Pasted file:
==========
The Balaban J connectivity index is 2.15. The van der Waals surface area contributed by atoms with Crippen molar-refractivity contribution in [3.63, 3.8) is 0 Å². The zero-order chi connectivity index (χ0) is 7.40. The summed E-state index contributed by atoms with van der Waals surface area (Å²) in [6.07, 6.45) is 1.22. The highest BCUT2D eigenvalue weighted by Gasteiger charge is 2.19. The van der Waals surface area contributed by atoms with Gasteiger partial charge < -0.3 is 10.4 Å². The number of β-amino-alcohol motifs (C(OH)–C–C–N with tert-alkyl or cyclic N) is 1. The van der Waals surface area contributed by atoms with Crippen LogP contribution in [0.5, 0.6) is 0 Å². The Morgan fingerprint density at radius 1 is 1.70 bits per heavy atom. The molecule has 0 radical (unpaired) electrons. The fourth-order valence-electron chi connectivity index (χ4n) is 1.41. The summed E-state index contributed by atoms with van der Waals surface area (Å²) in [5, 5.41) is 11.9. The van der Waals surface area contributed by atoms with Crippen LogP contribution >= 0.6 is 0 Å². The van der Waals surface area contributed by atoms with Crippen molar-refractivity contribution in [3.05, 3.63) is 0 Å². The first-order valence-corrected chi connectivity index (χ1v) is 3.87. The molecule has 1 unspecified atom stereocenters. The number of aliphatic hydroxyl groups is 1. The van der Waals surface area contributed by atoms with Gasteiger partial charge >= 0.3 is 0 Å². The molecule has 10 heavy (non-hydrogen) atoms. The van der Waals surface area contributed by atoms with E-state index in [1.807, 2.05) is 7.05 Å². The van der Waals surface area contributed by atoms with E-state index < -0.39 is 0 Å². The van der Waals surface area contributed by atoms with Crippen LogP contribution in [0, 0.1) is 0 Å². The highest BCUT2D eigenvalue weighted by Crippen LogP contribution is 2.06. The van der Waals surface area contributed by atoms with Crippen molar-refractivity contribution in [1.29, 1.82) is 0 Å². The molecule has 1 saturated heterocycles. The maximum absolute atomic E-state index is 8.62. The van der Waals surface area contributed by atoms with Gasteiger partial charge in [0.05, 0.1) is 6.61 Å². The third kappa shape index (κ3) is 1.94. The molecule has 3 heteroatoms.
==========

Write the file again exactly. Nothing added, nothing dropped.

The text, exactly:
The Balaban J connectivity index is 2.15. The van der Waals surface area contributed by atoms with Crippen molar-refractivity contribution in [3.63, 3.8) is 0 Å². The zero-order chi connectivity index (χ0) is 7.40. The summed E-state index contributed by atoms with van der Waals surface area (Å²) in [6.07, 6.45) is 1.22. The highest BCUT2D eigenvalue weighted by Gasteiger charge is 2.19. The van der Waals surface area contributed by atoms with Gasteiger partial charge < -0.3 is 10.4 Å². The number of β-amino-alcohol motifs (C(OH)–C–C–N with tert-alkyl or cyclic N) is 1. The van der Waals surface area contributed by atoms with Crippen LogP contribution in [0.5, 0.6) is 0 Å². The Morgan fingerprint density at radius 1 is 1.70 bits per heavy atom. The molecule has 0 radical (unpaired) electrons. The fourth-order valence-electron chi connectivity index (χ4n) is 1.41. The summed E-state index contributed by atoms with van der Waals surface area (Å²) in [5, 5.41) is 11.9. The van der Waals surface area contributed by atoms with Crippen LogP contribution >= 0.6 is 0 Å². The van der Waals surface area contributed by atoms with Crippen molar-refractivity contribution in [3.05, 3.63) is 0 Å². The first-order valence-corrected chi connectivity index (χ1v) is 3.87. The molecule has 1 unspecified atom stereocenters. The number of aliphatic hydroxyl groups is 1. The van der Waals surface area contributed by atoms with Gasteiger partial charge >= 0.3 is 0 Å². The molecule has 10 heavy (non-hydrogen) atoms. The van der Waals surface area contributed by atoms with E-state index in [1.807, 2.05) is 7.05 Å². The van der Waals surface area contributed by atoms with E-state index < -0.39 is 0 Å². The van der Waals surface area contributed by atoms with Crippen LogP contribution in [0, 0.1) is 0 Å². The highest BCUT2D eigenvalue weighted by Crippen LogP contribution is 2.06. The van der Waals surface area contributed by atoms with Crippen molar-refractivity contribution in [1.29, 1.82) is 0 Å². The molecule has 1 saturated heterocycles. The maximum absolute atomic E-state index is 8.62. The van der Waals surface area contributed by atoms with Gasteiger partial charge in [0.05, 0.1) is 6.61 Å². The third kappa shape index (κ3) is 1.94. The molecule has 3 heteroatoms.